I will close with my single Pepper Adams sighting. In 1972, several friends and I followed Ruby Braff to gigs.  Although Ruby was unpredictable and unreasonably given to rage, he was always pleasant to us and allowed us to tape-record him. On July 19 of that year, my friend Stu and I came to the Half Note to record Ruby with the Welsh pianist Dill Jones, bassist George Mraz (then working with Pepper in the Thad Jones – Mel Lewis ensemble, and Dottie Dodgion on drums.  About two -thirds through the evening, where the music had been very sweet, with Ruby’s characteristic leaps through the repertoire of Louis, Duke, and Billie, a tall man ascended the stand with a baritone saxophone, was greeted warmly by the players, and the quintet launched into an extended blues in Ab.  I remember Dottie Dodgion being particularly enthusiastic about the unnamed musician’s playing, who packed his horn and went off into the warm Greenwich Village night.  Who was that unmasked man?  The subject of Carner’s book, and yes, the tape exists, although not in my possession.

To learn more about Adams, JOY ROAD, and Carner, visit his Pepper Adams website and his Pepper Adams blog, THE MASTER.

May your happiness increase!

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“I WANT! I WANT!”

I have been trying to put all my compact discs away neatly in alphabetical order, and the very dullness of doing this made me think . . .

When I was collecting records in my late teens (before CDs and cyber-space) the music I could obtain was narrowly defined by fixed circumstances: money was one, availability another.  Originally what I heard and could possess was limited to what was played on the radio; what records were available from department stores and the Salvation Army; the records my friends had, and not much more.

Eventually my horizons (but not necessarily my fortune) blossomed: there were wonderfully enticing record stores on and near Eighth Street in New York City; I could send money off to “Tony’s” in the UK for treasures unheard and unimagined. 

But it was nearly impossible to get more than a sampling of the work of an artist or band, so that when I was able to buy a copy of Brian Rust’s two-volume JAZZ RECORDS, I began checking off the performances I had copies of.  I still have those books nearby, their bindings worn through being handled and loved and held. 

So underneath listening and acquiring was The Quest.  Occasionally there would be a jazz rescuer on the horizon — say, the late Jerry Valburn, who put out record after record containing performances that had been marked “rejected” in Rust and performances no one knew existed.  And it moved listeners like myself closer to the elusive goal of “having it all.”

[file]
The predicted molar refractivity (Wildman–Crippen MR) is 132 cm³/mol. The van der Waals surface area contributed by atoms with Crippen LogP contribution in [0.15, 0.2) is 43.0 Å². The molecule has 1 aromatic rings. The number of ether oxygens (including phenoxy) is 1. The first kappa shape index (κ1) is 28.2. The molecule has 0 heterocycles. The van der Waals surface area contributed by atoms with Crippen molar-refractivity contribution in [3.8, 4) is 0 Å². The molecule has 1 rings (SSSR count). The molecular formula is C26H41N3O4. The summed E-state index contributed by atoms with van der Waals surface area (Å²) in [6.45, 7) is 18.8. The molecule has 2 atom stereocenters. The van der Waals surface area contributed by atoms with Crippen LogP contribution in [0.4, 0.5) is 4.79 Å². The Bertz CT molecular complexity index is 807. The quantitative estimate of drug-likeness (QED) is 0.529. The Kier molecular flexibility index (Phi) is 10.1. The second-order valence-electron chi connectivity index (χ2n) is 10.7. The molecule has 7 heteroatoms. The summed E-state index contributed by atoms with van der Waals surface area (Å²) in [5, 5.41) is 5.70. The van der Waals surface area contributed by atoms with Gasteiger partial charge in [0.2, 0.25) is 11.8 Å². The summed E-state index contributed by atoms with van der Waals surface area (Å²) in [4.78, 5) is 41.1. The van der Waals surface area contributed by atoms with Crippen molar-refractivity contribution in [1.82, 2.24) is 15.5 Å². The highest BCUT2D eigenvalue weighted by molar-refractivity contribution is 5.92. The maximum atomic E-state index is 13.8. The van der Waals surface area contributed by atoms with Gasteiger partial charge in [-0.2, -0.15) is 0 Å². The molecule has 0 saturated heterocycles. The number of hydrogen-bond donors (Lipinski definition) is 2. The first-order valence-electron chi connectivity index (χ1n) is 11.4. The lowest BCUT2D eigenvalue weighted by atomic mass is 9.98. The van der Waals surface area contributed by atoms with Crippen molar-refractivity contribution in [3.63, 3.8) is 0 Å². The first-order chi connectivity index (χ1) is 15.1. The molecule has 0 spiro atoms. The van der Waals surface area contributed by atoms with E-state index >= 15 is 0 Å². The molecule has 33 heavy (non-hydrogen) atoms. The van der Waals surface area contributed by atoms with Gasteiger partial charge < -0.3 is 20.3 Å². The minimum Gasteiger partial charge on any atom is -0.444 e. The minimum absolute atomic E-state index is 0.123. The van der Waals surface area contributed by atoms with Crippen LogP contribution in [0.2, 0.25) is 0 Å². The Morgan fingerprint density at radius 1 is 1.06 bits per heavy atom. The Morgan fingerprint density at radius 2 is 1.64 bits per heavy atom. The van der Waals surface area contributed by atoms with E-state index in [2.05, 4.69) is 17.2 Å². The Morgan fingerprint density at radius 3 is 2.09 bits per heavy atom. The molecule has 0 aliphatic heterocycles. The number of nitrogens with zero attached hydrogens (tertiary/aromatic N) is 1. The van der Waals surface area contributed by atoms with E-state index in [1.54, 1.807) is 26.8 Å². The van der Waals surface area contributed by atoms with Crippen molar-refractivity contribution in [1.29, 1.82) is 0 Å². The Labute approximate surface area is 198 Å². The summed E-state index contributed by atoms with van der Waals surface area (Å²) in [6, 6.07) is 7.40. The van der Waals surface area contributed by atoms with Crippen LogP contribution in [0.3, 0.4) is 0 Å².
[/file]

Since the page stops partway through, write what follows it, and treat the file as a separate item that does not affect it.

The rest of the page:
“Having it all” became easier through vinyl box sets and European issues — for instance the French CBS Ellington two-record sets or the French Victors, which I bought earnestly.  

Oddly, though, although the music was delicious, I would often play those records once or twice and put them on my shelf, where their spines were very fulfilling to look at: I was that much closer to having it all, complete! 

If I woke up seized with the desire to hear the two takes of STARS, to pick the most esoteric example I can now think of, they were there, on the shelves, ready to be played.  That was comforting, although I can’t think of playing STARS more than once or twice.

With box sets, as well, I knew but didn’t want to admit to myself that the allure of completeness was different from listening to the music.  Would I ever sit down and work my way through (note the language of obligation) the entire output of Fats Waller and his Rhythm, although I loved Fats?  Not likely, because the sheer imposing bulk of that collection quickly began to feel like homework.  “Uh oh, I’ve been bad and neglected my aesthetic responsibilities; I’ve got to listen to 1939 before nightfall or I won’t get any supper.”

Forward to 2010, where CD collections and internet access are both so taken-for-granted that the idea of not being able to hear a particular performance for twenty years seems fascinatingly, weirdly antiquated . . . . when we are able to buy all the recordings of Louis or Django at one expensive shelf-filling gulp, do we listen to them completely?  Or are we perversely overawed by the completeness, the profusion? 

I love the Mosaic box sets I’ve bought and would fight to keep them, but the experience of having them, gazing on their spines, and listening to them is somehow different than the Quest of my teens, where hearing on the radio one three-minute track I did not know about was an illuminating experience. 

The extension of this idea, of course, is the spiritual balancing act: in one hand you hold Everything; in the other Just One Thing — and I am reminded of my conversation with a musician who is now eighty, who talked about being able to buy one 78 record a week, so it had better be perfect.  I am sure that had he, in 1944, been able to visualize the Complete Art Tatum Solo Performances in one package, he would have seen it as a wondrous mirage.  How does it make us feel, I wonder.  When our wants are gratified, will we be happier?